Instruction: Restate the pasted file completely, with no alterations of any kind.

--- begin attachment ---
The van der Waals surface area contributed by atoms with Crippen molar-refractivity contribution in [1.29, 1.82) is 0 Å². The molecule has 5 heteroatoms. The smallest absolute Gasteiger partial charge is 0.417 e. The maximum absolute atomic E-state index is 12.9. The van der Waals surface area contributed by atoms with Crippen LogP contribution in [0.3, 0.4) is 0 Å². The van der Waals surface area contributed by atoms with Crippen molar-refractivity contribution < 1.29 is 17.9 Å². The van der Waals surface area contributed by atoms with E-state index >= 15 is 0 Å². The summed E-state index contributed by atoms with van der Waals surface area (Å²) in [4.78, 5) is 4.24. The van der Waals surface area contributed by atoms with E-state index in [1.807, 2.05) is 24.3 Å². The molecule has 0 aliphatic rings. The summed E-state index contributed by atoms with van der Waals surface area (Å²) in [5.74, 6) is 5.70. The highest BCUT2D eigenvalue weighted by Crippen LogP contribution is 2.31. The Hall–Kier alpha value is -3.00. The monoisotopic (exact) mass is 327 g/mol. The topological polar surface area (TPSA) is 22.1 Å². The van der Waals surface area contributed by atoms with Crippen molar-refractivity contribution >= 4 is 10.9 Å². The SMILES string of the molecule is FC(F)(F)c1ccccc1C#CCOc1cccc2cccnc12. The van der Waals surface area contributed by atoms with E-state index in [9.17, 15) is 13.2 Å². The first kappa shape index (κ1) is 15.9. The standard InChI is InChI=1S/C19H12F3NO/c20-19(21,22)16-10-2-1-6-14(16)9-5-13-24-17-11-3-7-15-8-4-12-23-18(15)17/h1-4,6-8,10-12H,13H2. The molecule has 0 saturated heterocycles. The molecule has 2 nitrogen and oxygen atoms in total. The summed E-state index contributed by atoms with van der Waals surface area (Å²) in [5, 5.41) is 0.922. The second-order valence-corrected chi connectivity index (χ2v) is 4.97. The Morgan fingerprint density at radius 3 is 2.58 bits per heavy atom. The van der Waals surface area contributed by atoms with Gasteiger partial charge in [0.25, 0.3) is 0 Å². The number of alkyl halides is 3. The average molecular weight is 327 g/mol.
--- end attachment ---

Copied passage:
The van der Waals surface area contributed by atoms with Crippen molar-refractivity contribution in [1.29, 1.82) is 0 Å². The molecule has 5 heteroatoms. The smallest absolute Gasteiger partial charge is 0.417 e. The maximum absolute atomic E-state index is 12.9. The van der Waals surface area contributed by atoms with Crippen LogP contribution in [0.3, 0.4) is 0 Å². The van der Waals surface area contributed by atoms with Crippen molar-refractivity contribution < 1.29 is 17.9 Å². The van der Waals surface area contributed by atoms with E-state index >= 15 is 0 Å². The summed E-state index contributed by atoms with van der Waals surface area (Å²) in [4.78, 5) is 4.24. The van der Waals surface area contributed by atoms with E-state index in [1.807, 2.05) is 24.3 Å². The molecule has 0 aliphatic rings. The summed E-state index contributed by atoms with van der Waals surface area (Å²) in [5.74, 6) is 5.70. The highest BCUT2D eigenvalue weighted by Crippen LogP contribution is 2.31. The Hall–Kier alpha value is -3.00. The monoisotopic (exact) mass is 327 g/mol. The topological polar surface area (TPSA) is 22.1 Å². The van der Waals surface area contributed by atoms with Crippen molar-refractivity contribution >= 4 is 10.9 Å². The SMILES string of the molecule is FC(F)(F)c1ccccc1C#CCOc1cccc2cccnc12. The van der Waals surface area contributed by atoms with E-state index in [9.17, 15) is 13.2 Å². The first kappa shape index (κ1) is 15.9. The standard InChI is InChI=1S/C19H12F3NO/c20-19(21,22)16-10-2-1-6-14(16)9-5-13-24-17-11-3-7-15-8-4-12-23-18(15)17/h1-4,6-8,10-12H,13H2. The molecule has 0 saturated heterocycles. The molecule has 2 nitrogen and oxygen atoms in total. The summed E-state index contributed by atoms with van der Waals surface area (Å²) in [5, 5.41) is 0.922. The second-order valence-corrected chi connectivity index (χ2v) is 4.97. The Morgan fingerprint density at radius 3 is 2.58 bits per heavy atom. The van der Waals surface area contributed by atoms with Gasteiger partial charge in [0.25, 0.3) is 0 Å². The number of alkyl halides is 3. The average molecular weight is 327 g/mol.